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Civil War POW camps

September 12, 2020 - 4:00pm

Genesee Community College Associate Professor of History Derek D. Maxfield (above photo) had a reception this afteroon at Roman's restaurant in Downtown Batavia and signed copies of his first book, "HELLMIRA: The Union's Most Infamous Civil War Prison Camp -- Elmira, NY."

He became an expert on the excruciating conditions at the infamous POW camp while researching material for his book.

He will be featured on C-SPAN tonight at 6 o'clock sharing what his research uncovered about this notorious time period in Elmira's history.

It is the largest city and the county seat of Chemung County. "The Queen City" was incorporated in 1864. By the late 19th century, it was a major transportation hub, connecting commercial centers in Rochester and Buffalo with Albany and New York City.

Called by some the "Andersonville of the North," the prisoner of war camp in Elmira is remembered as the most notorious of all Union-run POW camps. It existed for only a year -- from the summer of 1864 to July 1865. But in that time, and for long after, it became darkly emblematic of man's inhumanity to man. Confederate prisoners called it "Hellmira."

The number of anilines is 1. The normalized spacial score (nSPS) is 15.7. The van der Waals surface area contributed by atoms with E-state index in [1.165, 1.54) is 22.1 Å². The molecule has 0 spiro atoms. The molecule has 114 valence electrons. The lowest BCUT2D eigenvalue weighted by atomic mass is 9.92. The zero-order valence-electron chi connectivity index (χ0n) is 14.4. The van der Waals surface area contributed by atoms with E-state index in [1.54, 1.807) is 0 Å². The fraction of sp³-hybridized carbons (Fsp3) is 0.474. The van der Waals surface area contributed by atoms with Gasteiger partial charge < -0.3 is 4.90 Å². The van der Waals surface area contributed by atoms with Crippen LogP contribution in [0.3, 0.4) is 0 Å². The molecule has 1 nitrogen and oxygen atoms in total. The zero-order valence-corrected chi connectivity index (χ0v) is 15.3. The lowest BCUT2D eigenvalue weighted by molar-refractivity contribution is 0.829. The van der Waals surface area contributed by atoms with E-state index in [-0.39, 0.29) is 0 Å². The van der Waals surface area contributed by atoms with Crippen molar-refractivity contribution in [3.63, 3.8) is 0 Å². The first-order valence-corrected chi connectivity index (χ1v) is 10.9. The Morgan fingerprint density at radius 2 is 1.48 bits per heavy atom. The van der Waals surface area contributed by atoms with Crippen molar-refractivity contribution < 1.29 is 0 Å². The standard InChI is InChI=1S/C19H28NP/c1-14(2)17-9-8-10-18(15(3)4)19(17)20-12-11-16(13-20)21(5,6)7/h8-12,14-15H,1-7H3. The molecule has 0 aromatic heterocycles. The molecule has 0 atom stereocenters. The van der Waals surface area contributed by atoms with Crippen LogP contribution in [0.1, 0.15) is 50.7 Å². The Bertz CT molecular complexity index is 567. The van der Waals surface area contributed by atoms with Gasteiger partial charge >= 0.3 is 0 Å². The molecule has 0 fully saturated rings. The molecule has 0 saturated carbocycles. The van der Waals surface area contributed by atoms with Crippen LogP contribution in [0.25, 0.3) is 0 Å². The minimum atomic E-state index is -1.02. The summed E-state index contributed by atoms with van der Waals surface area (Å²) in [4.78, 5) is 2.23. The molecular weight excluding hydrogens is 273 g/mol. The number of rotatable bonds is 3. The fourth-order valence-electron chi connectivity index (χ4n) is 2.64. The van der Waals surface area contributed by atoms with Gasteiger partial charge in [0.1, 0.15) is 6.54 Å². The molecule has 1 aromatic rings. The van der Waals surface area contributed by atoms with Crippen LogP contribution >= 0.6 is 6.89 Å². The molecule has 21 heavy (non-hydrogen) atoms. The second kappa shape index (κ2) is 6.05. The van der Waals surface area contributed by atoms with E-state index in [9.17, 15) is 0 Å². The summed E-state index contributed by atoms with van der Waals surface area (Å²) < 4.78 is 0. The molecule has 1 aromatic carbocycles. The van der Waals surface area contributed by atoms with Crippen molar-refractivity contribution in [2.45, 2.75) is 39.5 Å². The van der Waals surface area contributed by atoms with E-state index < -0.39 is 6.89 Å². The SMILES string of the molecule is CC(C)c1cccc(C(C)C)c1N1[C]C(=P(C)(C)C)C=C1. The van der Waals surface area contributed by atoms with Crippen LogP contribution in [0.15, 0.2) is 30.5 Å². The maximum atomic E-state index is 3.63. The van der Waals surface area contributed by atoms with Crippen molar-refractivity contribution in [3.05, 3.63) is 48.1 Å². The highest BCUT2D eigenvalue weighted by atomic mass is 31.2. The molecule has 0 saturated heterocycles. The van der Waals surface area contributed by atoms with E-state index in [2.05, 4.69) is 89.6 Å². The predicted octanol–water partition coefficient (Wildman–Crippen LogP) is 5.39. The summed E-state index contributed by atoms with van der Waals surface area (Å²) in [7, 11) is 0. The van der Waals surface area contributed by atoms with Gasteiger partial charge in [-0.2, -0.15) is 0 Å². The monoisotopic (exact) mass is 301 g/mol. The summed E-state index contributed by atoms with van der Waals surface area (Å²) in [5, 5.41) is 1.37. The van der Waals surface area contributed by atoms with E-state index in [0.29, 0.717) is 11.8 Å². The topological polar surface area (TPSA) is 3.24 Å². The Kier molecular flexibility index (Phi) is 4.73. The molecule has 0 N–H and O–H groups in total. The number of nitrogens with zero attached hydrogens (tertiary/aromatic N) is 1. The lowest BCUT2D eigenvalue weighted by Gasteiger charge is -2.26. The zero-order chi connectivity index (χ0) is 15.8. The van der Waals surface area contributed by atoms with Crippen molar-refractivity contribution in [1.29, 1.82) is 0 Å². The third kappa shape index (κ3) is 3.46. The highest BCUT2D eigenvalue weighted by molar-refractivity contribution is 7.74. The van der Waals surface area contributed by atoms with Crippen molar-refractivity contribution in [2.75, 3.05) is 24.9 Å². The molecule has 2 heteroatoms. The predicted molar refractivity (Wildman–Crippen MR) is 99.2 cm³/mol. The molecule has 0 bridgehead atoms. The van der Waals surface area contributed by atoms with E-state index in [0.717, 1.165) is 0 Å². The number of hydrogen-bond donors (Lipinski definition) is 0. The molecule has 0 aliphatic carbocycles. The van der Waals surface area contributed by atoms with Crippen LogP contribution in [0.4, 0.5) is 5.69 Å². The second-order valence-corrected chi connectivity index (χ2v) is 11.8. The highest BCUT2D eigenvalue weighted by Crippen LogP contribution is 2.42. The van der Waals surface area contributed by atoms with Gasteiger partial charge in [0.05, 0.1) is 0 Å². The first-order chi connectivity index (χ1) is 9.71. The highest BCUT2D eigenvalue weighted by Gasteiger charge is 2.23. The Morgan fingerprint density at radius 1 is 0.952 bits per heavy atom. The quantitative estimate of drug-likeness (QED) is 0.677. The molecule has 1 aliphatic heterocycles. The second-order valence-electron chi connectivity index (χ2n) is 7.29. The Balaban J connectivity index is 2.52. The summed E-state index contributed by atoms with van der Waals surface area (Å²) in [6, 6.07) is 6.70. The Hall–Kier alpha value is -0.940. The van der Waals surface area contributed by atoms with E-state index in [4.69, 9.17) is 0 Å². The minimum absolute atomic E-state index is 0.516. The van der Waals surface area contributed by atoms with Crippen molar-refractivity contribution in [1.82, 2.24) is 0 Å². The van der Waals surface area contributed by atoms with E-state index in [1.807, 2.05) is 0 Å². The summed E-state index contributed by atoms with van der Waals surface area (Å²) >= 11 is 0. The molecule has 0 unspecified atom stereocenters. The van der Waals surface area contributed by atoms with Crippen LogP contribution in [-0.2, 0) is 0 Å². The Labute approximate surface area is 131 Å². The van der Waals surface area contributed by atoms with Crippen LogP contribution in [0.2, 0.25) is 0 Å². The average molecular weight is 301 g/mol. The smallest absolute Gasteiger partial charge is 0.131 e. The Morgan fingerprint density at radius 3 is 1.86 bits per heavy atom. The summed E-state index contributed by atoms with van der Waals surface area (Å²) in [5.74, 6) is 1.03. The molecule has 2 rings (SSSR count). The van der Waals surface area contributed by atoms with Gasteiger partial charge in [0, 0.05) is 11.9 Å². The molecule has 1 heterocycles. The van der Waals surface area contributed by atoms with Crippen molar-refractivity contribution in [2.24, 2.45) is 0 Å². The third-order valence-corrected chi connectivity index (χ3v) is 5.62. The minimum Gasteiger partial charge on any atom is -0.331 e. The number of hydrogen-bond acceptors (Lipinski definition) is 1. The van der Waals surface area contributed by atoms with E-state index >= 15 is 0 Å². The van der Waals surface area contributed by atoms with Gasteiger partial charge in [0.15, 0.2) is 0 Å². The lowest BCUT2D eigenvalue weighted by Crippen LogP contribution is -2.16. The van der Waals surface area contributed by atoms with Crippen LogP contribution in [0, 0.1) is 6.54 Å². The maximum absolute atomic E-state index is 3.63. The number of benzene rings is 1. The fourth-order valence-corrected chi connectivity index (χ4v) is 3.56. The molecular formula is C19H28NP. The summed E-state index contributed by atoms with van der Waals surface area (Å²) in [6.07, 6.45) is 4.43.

In the end, Maxfield suggests that it is time to move on from the blame game and see prisoner of war camps -- North and South -- as a great humanitarian failure.

"HELLMIRA: The Union's Most Infamous Civil War Prison Camp -- Elmira, NY" is available through AmazonSavas Beatie -- and was released in July as an audio book as well.

Most of the information in this post provided by GCC.

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